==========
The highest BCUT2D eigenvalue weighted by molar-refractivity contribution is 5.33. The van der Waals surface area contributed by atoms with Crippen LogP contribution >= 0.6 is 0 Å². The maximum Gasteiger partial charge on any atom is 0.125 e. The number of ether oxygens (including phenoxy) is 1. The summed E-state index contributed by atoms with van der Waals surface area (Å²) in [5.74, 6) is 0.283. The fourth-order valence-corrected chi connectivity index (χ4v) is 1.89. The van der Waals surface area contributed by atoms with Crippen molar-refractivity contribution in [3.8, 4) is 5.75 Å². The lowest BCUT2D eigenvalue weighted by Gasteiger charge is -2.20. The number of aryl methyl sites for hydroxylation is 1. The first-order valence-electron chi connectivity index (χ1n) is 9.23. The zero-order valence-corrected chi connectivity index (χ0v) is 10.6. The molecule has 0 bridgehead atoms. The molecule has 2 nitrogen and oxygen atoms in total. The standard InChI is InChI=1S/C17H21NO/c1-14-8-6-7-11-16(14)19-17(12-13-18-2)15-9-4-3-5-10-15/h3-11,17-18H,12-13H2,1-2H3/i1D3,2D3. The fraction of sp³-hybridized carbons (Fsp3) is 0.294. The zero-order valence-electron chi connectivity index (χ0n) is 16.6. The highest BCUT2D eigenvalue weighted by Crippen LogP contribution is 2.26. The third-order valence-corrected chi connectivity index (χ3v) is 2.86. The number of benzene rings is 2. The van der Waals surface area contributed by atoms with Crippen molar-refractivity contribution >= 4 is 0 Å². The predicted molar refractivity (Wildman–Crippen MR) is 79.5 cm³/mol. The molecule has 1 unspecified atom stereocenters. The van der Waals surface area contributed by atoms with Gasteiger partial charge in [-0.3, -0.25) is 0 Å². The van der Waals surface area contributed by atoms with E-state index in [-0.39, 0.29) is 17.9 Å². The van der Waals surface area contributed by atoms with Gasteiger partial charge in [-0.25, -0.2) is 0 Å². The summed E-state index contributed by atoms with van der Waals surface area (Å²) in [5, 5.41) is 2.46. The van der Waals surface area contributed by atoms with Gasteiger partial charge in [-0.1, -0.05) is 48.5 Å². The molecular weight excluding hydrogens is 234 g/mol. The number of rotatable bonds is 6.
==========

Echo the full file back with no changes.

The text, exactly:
The highest BCUT2D eigenvalue weighted by molar-refractivity contribution is 5.33. The van der Waals surface area contributed by atoms with Crippen LogP contribution >= 0.6 is 0 Å². The maximum Gasteiger partial charge on any atom is 0.125 e. The number of ether oxygens (including phenoxy) is 1. The summed E-state index contributed by atoms with van der Waals surface area (Å²) in [5.74, 6) is 0.283. The fourth-order valence-corrected chi connectivity index (χ4v) is 1.89. The van der Waals surface area contributed by atoms with Crippen molar-refractivity contribution in [3.8, 4) is 5.75 Å². The lowest BCUT2D eigenvalue weighted by Gasteiger charge is -2.20. The number of aryl methyl sites for hydroxylation is 1. The first-order valence-electron chi connectivity index (χ1n) is 9.23. The zero-order valence-corrected chi connectivity index (χ0v) is 10.6. The molecule has 0 bridgehead atoms. The molecule has 2 nitrogen and oxygen atoms in total. The standard InChI is InChI=1S/C17H21NO/c1-14-8-6-7-11-16(14)19-17(12-13-18-2)15-9-4-3-5-10-15/h3-11,17-18H,12-13H2,1-2H3/i1D3,2D3. The fraction of sp³-hybridized carbons (Fsp3) is 0.294. The zero-order valence-electron chi connectivity index (χ0n) is 16.6. The highest BCUT2D eigenvalue weighted by Crippen LogP contribution is 2.26. The third-order valence-corrected chi connectivity index (χ3v) is 2.86. The number of benzene rings is 2. The van der Waals surface area contributed by atoms with Crippen molar-refractivity contribution >= 4 is 0 Å². The predicted molar refractivity (Wildman–Crippen MR) is 79.5 cm³/mol. The molecule has 1 unspecified atom stereocenters. The van der Waals surface area contributed by atoms with Gasteiger partial charge in [-0.3, -0.25) is 0 Å². The van der Waals surface area contributed by atoms with E-state index in [-0.39, 0.29) is 17.9 Å². The van der Waals surface area contributed by atoms with Gasteiger partial charge in [-0.25, -0.2) is 0 Å². The summed E-state index contributed by atoms with van der Waals surface area (Å²) in [5, 5.41) is 2.46. The van der Waals surface area contributed by atoms with Gasteiger partial charge in [-0.1, -0.05) is 48.5 Å². The molecular weight excluding hydrogens is 234 g/mol. The number of rotatable bonds is 6.